|SUNRISE, DECEMBER 21, HOPE STREET,
JUST NORTH OF OUR LADY OF THE ANGELS CATHEDRAL,
DOWNTOWN LOS ANGELES
Friday evening I arrived home to find a surprise gift on my doorstep: wrapped in Christmas paper, no ribbon, no card, just a little piece of paper taped on marked “Heather.”
It’s a lovely book (I opened it right away) called Flannery O’Connor: The Cartoons. I hadn’t known but, before becoming a writer, Flannery was well-known at her girls’ college (Georgia State College for Women, now Georgia College and State University) as a visual artist and cartoonist.
The cartoons, though interesting, aren’t exceptional. But the foreward by Barry Moser and the commentary by O’Connor scholar Kelly Gerald are excellent and added much to my knowledge and understanding of O’Connor’s work.
Gerald’s afterword ends like this:
In a 1959 interview, O’Connor explained, “Mine is a comic art, but that does not detract from its seriousness”…For O’Connor, the deeper nature of mankind that she sounded became an expression of her faith. The anagogical vision she promoted, one that searched human experience for a more mysterious and profound spiritual meaning, applied as well to fiction. She advised other writers that “this enlarged view of the human scene” was what the writer had to cultivate “if he is ever going to write stories that have any chance of becoming a permanent part of our literature.”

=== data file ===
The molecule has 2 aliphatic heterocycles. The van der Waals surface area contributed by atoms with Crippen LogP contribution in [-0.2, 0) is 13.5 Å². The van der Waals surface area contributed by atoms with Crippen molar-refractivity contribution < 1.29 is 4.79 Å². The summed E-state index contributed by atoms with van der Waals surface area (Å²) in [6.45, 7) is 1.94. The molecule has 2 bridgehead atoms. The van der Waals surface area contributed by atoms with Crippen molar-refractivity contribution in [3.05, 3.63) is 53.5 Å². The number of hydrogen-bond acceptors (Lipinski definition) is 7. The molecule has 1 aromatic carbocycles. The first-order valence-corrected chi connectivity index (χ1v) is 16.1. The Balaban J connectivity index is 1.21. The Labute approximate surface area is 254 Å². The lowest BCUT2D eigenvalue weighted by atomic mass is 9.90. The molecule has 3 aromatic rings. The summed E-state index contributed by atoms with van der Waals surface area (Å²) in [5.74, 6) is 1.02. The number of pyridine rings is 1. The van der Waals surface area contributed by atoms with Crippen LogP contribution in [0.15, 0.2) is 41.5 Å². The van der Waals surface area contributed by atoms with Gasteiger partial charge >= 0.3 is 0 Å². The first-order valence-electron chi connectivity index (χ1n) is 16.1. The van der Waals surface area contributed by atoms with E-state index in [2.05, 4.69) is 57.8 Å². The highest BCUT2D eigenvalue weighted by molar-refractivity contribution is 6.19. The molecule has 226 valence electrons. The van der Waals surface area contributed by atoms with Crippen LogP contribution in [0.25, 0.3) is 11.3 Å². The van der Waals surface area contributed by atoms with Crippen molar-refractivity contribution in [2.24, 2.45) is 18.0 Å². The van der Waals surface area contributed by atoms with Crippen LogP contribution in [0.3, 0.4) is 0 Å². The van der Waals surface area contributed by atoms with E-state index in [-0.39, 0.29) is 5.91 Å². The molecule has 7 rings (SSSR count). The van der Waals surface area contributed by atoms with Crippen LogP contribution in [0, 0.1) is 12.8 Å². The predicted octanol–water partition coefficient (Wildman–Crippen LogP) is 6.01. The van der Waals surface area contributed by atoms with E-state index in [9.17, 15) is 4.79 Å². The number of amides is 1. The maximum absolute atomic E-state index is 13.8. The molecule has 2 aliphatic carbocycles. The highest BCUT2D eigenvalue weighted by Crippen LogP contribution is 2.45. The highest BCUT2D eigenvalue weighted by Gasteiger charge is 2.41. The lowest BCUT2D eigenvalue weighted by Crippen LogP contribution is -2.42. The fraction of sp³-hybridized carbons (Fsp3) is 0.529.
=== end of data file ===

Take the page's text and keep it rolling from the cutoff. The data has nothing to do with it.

The work of the artist, as she came to regard it, encompassed two of the most essential theological questions: What is the nature of the Divine? What is our relationship to it? Though the jokes still kept coming, the light-hearted and whimsical humor seen in her cartoons was often, in her fiction, drawn in more sinister tones. The journey grew darker and violent, evidence of the fallen state of humanity and the presence of evil in the world, as well as expressive of the mysteries of the Holy Spirit. The highly visual orientation of her prose took on other meanings, transforming into a language of signs and wonders. O’Connor was fond of telling people that anything that helps the writer to see helps his writing. A significant part of the experience she creates through her stories is also visual, with every reader, like the author herself, becoming a witness to the stranger truths her art reveals.
“For the writer of fiction” O’Connor observed, “everything has its testing point in the eye, and the eye is an organ that eventually involves the whole personality, and as much of the world as can be got into it.”
That’s true for the authentic human being as well. We get to develop the eye that can occasionally spy the dawn breaking over our frightened, hardened hearts; that can see God coming into the world as an exiled baby; that likes to imagine that the stranger who, in the longest night of the year, stole onto our doorstep and left an anonymous gift was perhaps Christ himself.
In fact, I never noticed before, but the root word of imagine is “magi.”
|SUNSET, DECEMBER 21, BENTON WAY
SILVER LAKE, LOS ANGELES